City of Sarasota: 'Widow's home not in danger'

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An elderly Sarasota woman and her neighbor launched an online campaign for her to keep her home. 

A large sign on Webber Street reads, "I'm a 90 year old widow. I've lived here 70 years. Now the City of Sarasota is trying to steal my house. Help!"

After lots of attention from neighbors and strangers online, the City of Sarasota is working to set the record straight.

Marie Sikorski and her neighbor's son, Miles Gomez, said Sikorski lived in this house for 70 years. After her husband died, it fell into disrepair, and in October, the city began fining her $500 a day until violations were brought up to code by a licensed contractor.

After Sikorski’s story spread online, people came to help her with repairs to the home and, she said, those repairs should be what the city was looking for.

City Manager Tom Barwin contacted FOX 13 News to say there are two sides to the story.

He said the major concern for Sikorski and those interested in her story is whether her home is in jeopardy of being taken away. Barwin said it is homestead exempted and could not be taken away.

As for the state of the house and fines Sikorski owes the city, Barwin said Sikorski recently moved back into her home after it was left vacant for six years. During that time is when the home fell into disrepair. He said the city only responded to complaints from neighbors who, for two years, said the dilapidated home and overgrown yard were bringing down their property values and attracting squatters.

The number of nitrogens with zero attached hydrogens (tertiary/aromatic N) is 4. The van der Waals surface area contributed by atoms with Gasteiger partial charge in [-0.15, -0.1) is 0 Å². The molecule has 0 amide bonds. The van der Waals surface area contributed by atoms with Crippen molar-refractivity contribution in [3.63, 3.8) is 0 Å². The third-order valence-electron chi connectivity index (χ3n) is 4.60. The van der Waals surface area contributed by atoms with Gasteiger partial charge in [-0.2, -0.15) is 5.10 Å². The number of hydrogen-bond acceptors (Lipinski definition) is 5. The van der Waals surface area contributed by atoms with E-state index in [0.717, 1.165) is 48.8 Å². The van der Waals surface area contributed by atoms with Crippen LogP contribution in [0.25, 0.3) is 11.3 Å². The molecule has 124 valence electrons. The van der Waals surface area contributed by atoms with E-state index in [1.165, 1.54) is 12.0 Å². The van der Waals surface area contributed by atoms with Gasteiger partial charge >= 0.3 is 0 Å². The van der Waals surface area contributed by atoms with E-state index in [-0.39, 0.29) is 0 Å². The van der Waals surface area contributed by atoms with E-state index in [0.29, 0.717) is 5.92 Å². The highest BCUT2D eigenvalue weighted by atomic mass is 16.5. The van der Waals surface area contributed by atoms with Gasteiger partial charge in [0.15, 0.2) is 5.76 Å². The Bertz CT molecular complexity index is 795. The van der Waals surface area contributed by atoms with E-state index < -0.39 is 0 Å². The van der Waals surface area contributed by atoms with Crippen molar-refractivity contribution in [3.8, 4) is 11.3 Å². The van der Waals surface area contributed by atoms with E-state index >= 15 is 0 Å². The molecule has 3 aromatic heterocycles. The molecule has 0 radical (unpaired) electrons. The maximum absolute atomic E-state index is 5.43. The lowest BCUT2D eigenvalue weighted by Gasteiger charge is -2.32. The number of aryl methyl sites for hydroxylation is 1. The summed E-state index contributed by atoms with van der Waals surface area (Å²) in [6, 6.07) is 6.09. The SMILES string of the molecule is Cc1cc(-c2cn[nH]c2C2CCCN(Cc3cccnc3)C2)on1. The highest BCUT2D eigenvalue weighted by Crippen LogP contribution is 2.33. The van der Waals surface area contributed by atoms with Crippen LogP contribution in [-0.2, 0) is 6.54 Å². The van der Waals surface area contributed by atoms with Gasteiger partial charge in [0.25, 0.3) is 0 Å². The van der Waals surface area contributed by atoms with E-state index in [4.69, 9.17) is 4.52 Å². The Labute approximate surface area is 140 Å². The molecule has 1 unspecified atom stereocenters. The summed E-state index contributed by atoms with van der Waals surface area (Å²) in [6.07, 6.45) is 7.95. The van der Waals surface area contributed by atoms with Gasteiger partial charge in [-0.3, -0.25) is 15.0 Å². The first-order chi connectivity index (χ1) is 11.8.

Barwin said the fines started at $100 a day, not $500. The amount was raised after a year of non-compliance by Sikorski. The city said it even reached out to Sikorski's daughter in California, but she told city employees her mother was strong-willed and could take care of herself.

Meanwhile, her neighbor's son, Miles, said didn't know Marie. He just wanted to help.

"I just thought it would be a small task, doing some things, satisfy the city and move forward," Miles said. "It's been quite a journey over the last 2 1/2 months. I've just done mostly cleaning up, taking down fence and just little handyman stuff."

Though neighbors who spoke to FOX 13 News did not want to get involved in the situation, they said they can see the progress.

Miles admitted he's not a licensed contractor, which is what the city requested Sikorski use for repairs. So, as a last resort, Miles got some wood, pulled out the leftover paint, and posted the large signs outside Sikorski's home.

"I needed to get the community involved and let them know about her story, because, really, secretly and quietly, the city has been charging her $500 a day and I think probably, very likely, they would have taken the house quickly and quietly and no one would have known the story," Miles said. "It's been a blessing to be able to help her."

Marie Sikorski said she was thankful for the support. Since the sign went up, she's gotten everything from donations to offers from contractors to help.

City Manager Tom Barwin said the city would work with Sikorski on the fines. If there's financial hardship, he said the city will likely have the fines waived.